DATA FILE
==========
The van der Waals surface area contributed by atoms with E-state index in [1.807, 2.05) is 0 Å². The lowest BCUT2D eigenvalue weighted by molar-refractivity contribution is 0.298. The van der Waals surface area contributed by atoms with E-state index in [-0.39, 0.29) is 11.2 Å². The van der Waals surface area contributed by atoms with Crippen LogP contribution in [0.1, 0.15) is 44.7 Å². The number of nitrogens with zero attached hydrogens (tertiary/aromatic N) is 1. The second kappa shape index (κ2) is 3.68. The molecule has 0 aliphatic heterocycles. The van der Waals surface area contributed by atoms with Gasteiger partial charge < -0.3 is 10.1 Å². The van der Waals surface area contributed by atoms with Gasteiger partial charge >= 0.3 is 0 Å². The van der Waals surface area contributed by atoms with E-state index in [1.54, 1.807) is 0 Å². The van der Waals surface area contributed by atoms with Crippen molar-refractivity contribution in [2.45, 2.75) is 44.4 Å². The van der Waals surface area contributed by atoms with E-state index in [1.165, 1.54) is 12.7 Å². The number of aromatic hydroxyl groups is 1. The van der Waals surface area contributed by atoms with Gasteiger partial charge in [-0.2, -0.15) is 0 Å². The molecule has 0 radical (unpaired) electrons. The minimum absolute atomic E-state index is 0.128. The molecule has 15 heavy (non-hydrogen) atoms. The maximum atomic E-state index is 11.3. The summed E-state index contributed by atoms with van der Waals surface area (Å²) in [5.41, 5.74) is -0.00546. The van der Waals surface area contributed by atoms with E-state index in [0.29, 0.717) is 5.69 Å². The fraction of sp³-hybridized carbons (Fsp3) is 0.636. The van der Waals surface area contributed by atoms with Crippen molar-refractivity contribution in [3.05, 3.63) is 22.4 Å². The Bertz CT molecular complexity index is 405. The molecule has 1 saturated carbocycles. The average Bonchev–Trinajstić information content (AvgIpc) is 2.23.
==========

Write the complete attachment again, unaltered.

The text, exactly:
The van der Waals surface area contributed by atoms with E-state index in [1.807, 2.05) is 0 Å². The lowest BCUT2D eigenvalue weighted by molar-refractivity contribution is 0.298. The van der Waals surface area contributed by atoms with E-state index in [-0.39, 0.29) is 11.2 Å². The van der Waals surface area contributed by atoms with Crippen LogP contribution in [0.1, 0.15) is 44.7 Å². The number of nitrogens with zero attached hydrogens (tertiary/aromatic N) is 1. The second kappa shape index (κ2) is 3.68. The molecule has 0 aliphatic heterocycles. The van der Waals surface area contributed by atoms with Gasteiger partial charge < -0.3 is 10.1 Å². The van der Waals surface area contributed by atoms with Gasteiger partial charge >= 0.3 is 0 Å². The van der Waals surface area contributed by atoms with E-state index in [1.54, 1.807) is 0 Å². The van der Waals surface area contributed by atoms with Crippen molar-refractivity contribution in [2.45, 2.75) is 44.4 Å². The van der Waals surface area contributed by atoms with E-state index in [1.165, 1.54) is 12.7 Å². The number of aromatic hydroxyl groups is 1. The van der Waals surface area contributed by atoms with Gasteiger partial charge in [-0.2, -0.15) is 0 Å². The molecule has 0 radical (unpaired) electrons. The minimum absolute atomic E-state index is 0.128. The molecule has 15 heavy (non-hydrogen) atoms. The maximum atomic E-state index is 11.3. The summed E-state index contributed by atoms with van der Waals surface area (Å²) in [5.41, 5.74) is -0.00546. The van der Waals surface area contributed by atoms with E-state index in [0.29, 0.717) is 5.69 Å². The fraction of sp³-hybridized carbons (Fsp3) is 0.636. The van der Waals surface area contributed by atoms with Crippen molar-refractivity contribution in [3.05, 3.63) is 22.4 Å². The Bertz CT molecular complexity index is 405. The molecule has 1 saturated carbocycles. The average Bonchev–Trinajstić information content (AvgIpc) is 2.23.